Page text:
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Corporate Legal

The importance of background checks for employers: What to look for

Lisa Stickler  

· 8 minute read

Lisa Stickler  

· 8 minute read

Employment background checks reveal job candidates’ personal records, allowing employers to make educated hiring decisions in compliance with employment regulations

Background checks are an integral part of the employee hiring and onboarding process. An estimated 95% of U.S. businesses run background checks before making hiring decisions. Though not generally required by federal law, engaging in this vetting process is highly advisable.

Screening potential candidates generally reveals information available in public records, such as education, employment, and credit history. Companies also pay attention to other information, like a candidate’s social media footprint.

These important reviews allow employers to evaluate an individual’s credentials, minimize the risk of employee fraud or theft, and limit litigation exposure. If done correctly, background checks help protect employers from legal, financial, and reputational harm.

Below you will find information about how background checks help employers make educated hiring decisions.

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Top 5 advantages

What types of records show up in the employment background check?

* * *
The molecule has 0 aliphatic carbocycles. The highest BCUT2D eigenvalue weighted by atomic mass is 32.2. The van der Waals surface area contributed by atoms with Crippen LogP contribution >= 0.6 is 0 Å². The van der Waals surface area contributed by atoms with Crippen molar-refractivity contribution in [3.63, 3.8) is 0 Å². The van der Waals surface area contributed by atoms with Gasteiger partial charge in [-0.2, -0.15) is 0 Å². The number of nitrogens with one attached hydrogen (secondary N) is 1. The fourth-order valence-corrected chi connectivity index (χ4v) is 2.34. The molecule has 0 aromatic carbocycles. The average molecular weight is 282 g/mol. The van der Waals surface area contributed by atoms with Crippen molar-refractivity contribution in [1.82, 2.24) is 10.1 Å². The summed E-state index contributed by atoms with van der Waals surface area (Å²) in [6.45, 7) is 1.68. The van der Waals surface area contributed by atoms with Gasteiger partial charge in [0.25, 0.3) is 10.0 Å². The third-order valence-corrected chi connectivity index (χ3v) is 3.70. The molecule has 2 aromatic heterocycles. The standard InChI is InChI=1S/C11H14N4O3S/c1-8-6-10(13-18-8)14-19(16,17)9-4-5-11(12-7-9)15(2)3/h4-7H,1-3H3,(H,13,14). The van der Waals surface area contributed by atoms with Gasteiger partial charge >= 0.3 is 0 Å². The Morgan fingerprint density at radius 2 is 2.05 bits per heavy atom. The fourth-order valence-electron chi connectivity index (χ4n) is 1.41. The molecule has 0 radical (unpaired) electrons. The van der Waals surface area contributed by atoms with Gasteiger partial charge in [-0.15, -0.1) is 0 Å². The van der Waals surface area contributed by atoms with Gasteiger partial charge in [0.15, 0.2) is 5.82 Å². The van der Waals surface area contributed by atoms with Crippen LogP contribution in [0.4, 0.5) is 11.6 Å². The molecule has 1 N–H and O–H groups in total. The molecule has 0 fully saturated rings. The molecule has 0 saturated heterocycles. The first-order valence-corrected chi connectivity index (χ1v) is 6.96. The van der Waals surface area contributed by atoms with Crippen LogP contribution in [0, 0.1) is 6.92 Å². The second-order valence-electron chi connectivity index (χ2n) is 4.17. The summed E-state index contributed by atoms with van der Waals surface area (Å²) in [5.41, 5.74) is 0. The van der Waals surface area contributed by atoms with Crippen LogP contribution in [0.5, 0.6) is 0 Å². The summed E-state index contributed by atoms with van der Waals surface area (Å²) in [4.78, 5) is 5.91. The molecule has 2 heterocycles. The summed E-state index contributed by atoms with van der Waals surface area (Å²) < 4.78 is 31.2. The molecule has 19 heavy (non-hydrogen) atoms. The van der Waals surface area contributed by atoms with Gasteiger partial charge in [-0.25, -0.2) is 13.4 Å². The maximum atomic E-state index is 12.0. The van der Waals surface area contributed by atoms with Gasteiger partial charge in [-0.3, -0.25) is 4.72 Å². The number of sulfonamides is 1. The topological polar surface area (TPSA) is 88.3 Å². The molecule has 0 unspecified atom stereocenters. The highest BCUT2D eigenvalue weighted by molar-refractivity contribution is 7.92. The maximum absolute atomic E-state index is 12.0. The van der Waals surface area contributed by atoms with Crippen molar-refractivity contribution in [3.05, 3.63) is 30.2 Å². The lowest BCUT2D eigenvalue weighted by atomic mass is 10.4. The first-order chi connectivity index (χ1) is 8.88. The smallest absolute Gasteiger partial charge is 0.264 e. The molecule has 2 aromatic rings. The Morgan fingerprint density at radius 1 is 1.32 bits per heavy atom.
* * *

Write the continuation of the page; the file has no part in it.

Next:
How do you run an employee background check?

Are background checks and one-and-done process?


Top 5 advantages of conducting background checks

Background checks benefit employers in myriad ways. The information they provide can help employers hire the right candidates, thereby reducing employee turnover, enhancing corporate culture, increasing corporate profits, and contributing to overall company success. The top advantages are:

  1. Evaluate the accuracy of an applicant or employee’s credentials. Inaccurate application information leads to the hiring of unqualified individuals.
  2. Minimize the risk of employee theft and other crimes, such as fraud. This is particularly important when hiring for positions in the financial sector.
  3. Minimize the risk of workplace violence. Investigating a candidate’s background helps filter out applicants who may engage in threatening, abusive, violent or disruptive behavior toward employees, clients, and visitors.
  4. Reduce exposure to litigation. If an employee with a violent history harms a customer, the customer may file a negligent hire lawsuit, arguing the employer should have known the risk that individual posed.
  5. Reduce the risk of noncompliance with immigration laws. Immigration violations, whether knowing or unknowing, have serious financial and legal ramifications.